Saturday, 15 September 2012

“Who do you say that I am?” September 16th 2012 Pentecost 16 Mark 7v27-38





If I were to ask you to look at the person next to you and to identify them I would be interested to know how you would do it. You might start with a superficial description of their physical description of their noses, hair or none as the case may be. Their height, whether they were large or small, dark or fair, wore specs or not. Then if I asked you “Who they were, you would tell me their name, their job or previous employment and maybe something about their family. If we go further you would tell me about their roots, their education, their interests.

The Jews at the time of the life of Jesus were expecting a particular person who had a definite identity, or so they thought. They were expecting the Jewish Messiah, the Saviour who would lead them, a strong leader who would throw off the yoke of the Romans under whose rule the Palestinians lived. If you want evidence for this then you will find it in the caves of Qumran. (anybody been there?)

The prophesies in the Old Testament are slightly ambiguous about this coming Messiah. He would be a warrior king, he would be a servant of God, humble, a bruised reed he would not break, such was his gentleness.The story of Peters confession at Ceasaria Philippi (now known as Banais, on the borders of Lebanon) is a turning point. The statues of to the Greek God Pan can still be seen there and people sit and eat their sandwiches on them.

Jesus asks, “Who do people say that I am?” It wasn’t normal for rabbis to ask questions of their pupils but this rabbi did. He asked them to test out the water, to find out the gossip.
And they told him, Elijah or Jeremiah, John the Baptist or a prophet returned from the dead. Then he asks them who they thought he was and immediately Peter says “The Messiah, the Son of the living God!”. Its a shocking answer! Its blasphemy but he says it. And because he has said it, Jesus says to him “And you are a rock on which I will build my church!”. He doesn’t deny it and so we presume it is true. And with that recognition, comes a passing on of the inheritance we remember in the liturgy on Ash Wednesday, the inheritance in this case of authority to bind and loose. Finally they are told to keep quiet because this knowledge is dangerous. You only tell those you trust with your life such things.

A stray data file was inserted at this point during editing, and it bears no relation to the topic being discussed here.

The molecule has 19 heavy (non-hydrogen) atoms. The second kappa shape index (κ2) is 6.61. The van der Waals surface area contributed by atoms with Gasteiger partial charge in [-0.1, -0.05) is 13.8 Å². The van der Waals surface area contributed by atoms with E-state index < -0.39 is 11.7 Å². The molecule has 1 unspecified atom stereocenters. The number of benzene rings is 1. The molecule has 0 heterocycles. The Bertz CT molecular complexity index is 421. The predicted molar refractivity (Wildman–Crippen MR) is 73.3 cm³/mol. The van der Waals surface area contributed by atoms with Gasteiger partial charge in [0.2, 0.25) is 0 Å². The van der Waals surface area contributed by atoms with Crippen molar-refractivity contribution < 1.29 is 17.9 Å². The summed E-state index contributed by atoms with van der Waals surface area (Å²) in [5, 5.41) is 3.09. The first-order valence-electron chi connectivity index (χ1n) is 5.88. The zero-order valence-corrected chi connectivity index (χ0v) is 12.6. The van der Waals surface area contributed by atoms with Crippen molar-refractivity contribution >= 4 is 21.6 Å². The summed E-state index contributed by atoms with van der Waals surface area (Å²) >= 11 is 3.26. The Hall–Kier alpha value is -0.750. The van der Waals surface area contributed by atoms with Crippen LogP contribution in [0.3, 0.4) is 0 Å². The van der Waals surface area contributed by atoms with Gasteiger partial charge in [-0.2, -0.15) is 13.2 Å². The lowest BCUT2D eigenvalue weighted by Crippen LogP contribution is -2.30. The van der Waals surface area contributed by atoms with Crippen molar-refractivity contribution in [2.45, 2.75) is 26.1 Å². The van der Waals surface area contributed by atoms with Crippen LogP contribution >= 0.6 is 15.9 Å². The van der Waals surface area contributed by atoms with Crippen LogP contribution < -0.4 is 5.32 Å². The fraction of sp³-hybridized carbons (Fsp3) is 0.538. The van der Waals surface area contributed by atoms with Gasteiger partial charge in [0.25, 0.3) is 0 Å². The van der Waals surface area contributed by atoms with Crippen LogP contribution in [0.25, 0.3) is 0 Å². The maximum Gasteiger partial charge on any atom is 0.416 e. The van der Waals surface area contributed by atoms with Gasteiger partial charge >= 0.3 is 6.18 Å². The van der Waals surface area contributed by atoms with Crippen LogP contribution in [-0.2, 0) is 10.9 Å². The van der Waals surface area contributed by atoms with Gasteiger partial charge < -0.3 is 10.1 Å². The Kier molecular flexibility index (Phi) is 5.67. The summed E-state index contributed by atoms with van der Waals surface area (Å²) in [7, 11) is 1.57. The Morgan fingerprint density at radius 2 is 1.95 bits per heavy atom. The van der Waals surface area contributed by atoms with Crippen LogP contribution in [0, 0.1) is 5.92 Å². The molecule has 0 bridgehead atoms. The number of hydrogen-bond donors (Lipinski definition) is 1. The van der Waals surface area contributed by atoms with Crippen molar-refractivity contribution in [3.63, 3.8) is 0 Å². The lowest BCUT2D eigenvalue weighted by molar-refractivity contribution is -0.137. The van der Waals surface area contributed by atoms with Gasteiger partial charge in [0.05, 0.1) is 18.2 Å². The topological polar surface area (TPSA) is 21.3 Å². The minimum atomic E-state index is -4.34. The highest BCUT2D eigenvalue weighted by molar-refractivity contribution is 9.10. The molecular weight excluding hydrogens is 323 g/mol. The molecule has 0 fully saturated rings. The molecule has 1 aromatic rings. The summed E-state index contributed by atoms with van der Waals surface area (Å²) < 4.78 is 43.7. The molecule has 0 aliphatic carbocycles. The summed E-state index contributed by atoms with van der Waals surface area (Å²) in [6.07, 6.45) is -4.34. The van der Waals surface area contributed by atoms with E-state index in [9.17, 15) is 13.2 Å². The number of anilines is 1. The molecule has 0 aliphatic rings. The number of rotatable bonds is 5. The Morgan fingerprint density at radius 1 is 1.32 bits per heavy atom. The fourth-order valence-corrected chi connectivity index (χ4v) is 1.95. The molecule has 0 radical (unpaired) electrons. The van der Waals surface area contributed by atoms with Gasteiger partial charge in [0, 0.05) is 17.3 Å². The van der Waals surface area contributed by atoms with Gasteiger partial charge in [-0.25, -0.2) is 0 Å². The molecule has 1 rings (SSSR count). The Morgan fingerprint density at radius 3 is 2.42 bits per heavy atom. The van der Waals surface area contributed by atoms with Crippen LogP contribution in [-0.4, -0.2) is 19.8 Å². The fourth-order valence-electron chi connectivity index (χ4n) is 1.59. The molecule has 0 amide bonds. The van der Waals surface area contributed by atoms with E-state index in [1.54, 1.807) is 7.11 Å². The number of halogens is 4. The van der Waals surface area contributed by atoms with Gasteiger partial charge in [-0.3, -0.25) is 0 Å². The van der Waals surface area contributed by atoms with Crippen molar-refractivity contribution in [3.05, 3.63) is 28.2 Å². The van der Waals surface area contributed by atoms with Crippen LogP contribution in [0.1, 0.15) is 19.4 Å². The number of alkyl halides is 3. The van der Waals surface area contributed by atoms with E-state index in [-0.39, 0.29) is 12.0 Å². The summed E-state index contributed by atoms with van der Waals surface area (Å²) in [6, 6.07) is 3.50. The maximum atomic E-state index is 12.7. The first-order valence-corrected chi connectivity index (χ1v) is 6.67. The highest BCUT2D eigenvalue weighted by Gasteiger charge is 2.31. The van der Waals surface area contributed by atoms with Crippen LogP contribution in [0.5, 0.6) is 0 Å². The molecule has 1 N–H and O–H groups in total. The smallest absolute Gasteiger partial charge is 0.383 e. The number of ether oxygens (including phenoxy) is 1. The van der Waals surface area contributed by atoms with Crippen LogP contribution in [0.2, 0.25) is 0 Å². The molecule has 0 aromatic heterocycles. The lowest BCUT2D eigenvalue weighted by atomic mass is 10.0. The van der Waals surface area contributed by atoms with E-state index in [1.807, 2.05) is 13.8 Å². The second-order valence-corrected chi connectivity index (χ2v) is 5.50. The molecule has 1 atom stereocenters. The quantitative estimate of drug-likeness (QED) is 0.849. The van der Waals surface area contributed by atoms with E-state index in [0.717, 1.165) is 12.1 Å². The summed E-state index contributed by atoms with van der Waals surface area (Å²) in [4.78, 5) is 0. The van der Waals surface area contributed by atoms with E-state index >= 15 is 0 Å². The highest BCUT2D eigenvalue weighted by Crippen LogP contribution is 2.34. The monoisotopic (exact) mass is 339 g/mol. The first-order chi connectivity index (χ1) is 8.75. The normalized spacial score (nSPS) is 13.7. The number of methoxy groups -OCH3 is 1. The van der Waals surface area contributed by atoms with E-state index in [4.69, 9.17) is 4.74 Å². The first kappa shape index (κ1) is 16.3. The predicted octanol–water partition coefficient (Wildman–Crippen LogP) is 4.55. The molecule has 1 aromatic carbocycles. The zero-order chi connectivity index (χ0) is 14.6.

And Jesus life is in danger because of who he is. He will suffer and die, and on the third day be raised from the dead. It’s fantastic. A fantasy. It’s no wonder Peter intervenes only to be rebuked by Jesus and to be accused of colluding with Satan.

If you look at the person next to you it maybe that you can tell me who that person is, what are their main personality traits or quirks, what are their likes and dislikes. What you say may be linked to their work because in our society we place a great deal of emphasis on work.  Work in our society could become your total identity and when you cease working in paid employment you cease to have a role, an identity. In other cultures you have a role simply because of your gender or place in the family or caste. But none of that answers the real question of who are you?

As Christians we have taken on a different identity. To say to someone that you are a Christian means two things take place. Firstly people quickly reflect on what being a Christian means, a do-gooder perhaps, a good Samaritan, a nice person, patient, someone who gives money out and loving care and so on. Then they look at you and ask themselves if you fit the bill and inevitably you probably at some point wont! The point is that if we are going to openly identify ourselves as Christians we have a standard against which we are set and it is a very high one.

When Jesus asked the disciples “Who do you think I am?” they were engaging in a similar exercise. Prophets went about prophesising the future and did strange things. Maybe he’s a prophet. Elijah never died but was translated into heaven. Maybe he’s Elijah. But Peter had been doing even more thinking. He knew the prophesies concerning the Jewish Messiah and he matched Jesus with them. Its funny how the religious leaders did the same and came up with a different answer.

Peter knew and was right that Jesus was the Messiah. A point contested by most Jews to this day. What he did not know was, what that then meant would happen and at this point his perception of Messiah was wrong.

"Who do you think I am? We can all ask this question and those around us will have theories, imaginations, fantasies of who we are but only those closest to us know who we are really. And this may not be our families. We all have a distinct identity given to us by God and a destiny with that identity. Nobody else’s life will be like ours. We are unique. God given.

Jesus destiny was unique and unlike him, we dont expect to end up on a cross, crucified, but we all have an identity and a destiny and the two are inexplicably interlinked. The closer we get to finding out who we really are, the closer we get to God, and to our God given destiny.  Who are you and where are you going in this life that God has given you? Let me ask you? Only you have the answer.


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